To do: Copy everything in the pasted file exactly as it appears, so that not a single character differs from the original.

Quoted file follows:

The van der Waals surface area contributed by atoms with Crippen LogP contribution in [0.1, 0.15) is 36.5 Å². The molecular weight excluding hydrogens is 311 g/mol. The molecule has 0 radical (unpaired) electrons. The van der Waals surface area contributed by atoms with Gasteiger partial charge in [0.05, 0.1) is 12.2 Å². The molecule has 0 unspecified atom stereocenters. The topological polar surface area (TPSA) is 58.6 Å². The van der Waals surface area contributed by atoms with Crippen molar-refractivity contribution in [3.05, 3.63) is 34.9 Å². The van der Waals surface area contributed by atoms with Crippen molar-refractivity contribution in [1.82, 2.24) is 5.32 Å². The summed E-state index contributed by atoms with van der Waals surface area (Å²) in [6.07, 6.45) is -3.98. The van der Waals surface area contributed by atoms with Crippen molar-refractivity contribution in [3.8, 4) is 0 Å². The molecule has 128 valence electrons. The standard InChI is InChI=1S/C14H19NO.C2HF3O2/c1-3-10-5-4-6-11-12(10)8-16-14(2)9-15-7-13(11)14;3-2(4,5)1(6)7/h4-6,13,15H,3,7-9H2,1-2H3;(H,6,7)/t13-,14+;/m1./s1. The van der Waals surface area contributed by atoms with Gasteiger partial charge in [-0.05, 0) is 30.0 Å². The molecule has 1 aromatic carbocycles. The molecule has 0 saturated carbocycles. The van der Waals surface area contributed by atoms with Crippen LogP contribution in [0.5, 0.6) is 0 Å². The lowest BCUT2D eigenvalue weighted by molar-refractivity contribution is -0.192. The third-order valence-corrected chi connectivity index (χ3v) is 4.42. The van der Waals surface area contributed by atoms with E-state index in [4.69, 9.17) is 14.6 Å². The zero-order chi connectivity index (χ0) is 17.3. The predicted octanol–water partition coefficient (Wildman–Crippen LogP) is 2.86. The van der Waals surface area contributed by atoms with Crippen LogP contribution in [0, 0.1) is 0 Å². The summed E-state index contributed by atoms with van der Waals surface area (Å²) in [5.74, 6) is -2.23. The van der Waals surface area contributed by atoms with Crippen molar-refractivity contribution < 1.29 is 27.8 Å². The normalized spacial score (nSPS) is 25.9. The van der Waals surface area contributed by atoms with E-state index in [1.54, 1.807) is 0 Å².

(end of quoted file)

The van der Waals surface area contributed by atoms with Crippen LogP contribution in [0.1, 0.15) is 36.5 Å². The molecular weight excluding hydrogens is 311 g/mol. The molecule has 0 radical (unpaired) electrons. The van der Waals surface area contributed by atoms with Gasteiger partial charge in [0.05, 0.1) is 12.2 Å². The molecule has 0 unspecified atom stereocenters. The topological polar surface area (TPSA) is 58.6 Å². The van der Waals surface area contributed by atoms with Crippen molar-refractivity contribution in [3.05, 3.63) is 34.9 Å². The van der Waals surface area contributed by atoms with Crippen molar-refractivity contribution in [1.82, 2.24) is 5.32 Å². The summed E-state index contributed by atoms with van der Waals surface area (Å²) in [6.07, 6.45) is -3.98. The van der Waals surface area contributed by atoms with Crippen molar-refractivity contribution in [3.8, 4) is 0 Å². The molecule has 128 valence electrons. The standard InChI is InChI=1S/C14H19NO.C2HF3O2/c1-3-10-5-4-6-11-12(10)8-16-14(2)9-15-7-13(11)14;3-2(4,5)1(6)7/h4-6,13,15H,3,7-9H2,1-2H3;(H,6,7)/t13-,14+;/m1./s1. The van der Waals surface area contributed by atoms with Gasteiger partial charge in [-0.05, 0) is 30.0 Å². The molecule has 1 aromatic carbocycles. The molecule has 0 saturated carbocycles. The van der Waals surface area contributed by atoms with Crippen LogP contribution in [0.5, 0.6) is 0 Å². The lowest BCUT2D eigenvalue weighted by molar-refractivity contribution is -0.192. The third-order valence-corrected chi connectivity index (χ3v) is 4.42. The van der Waals surface area contributed by atoms with E-state index in [4.69, 9.17) is 14.6 Å². The zero-order chi connectivity index (χ0) is 17.3. The predicted octanol–water partition coefficient (Wildman–Crippen LogP) is 2.86. The van der Waals surface area contributed by atoms with Crippen LogP contribution in [0, 0.1) is 0 Å². The summed E-state index contributed by atoms with van der Waals surface area (Å²) in [5.74, 6) is -2.23. The van der Waals surface area contributed by atoms with Crippen molar-refractivity contribution < 1.29 is 27.8 Å². The normalized spacial score (nSPS) is 25.9. The van der Waals surface area contributed by atoms with E-state index in [1.54, 1.807) is 0 Å².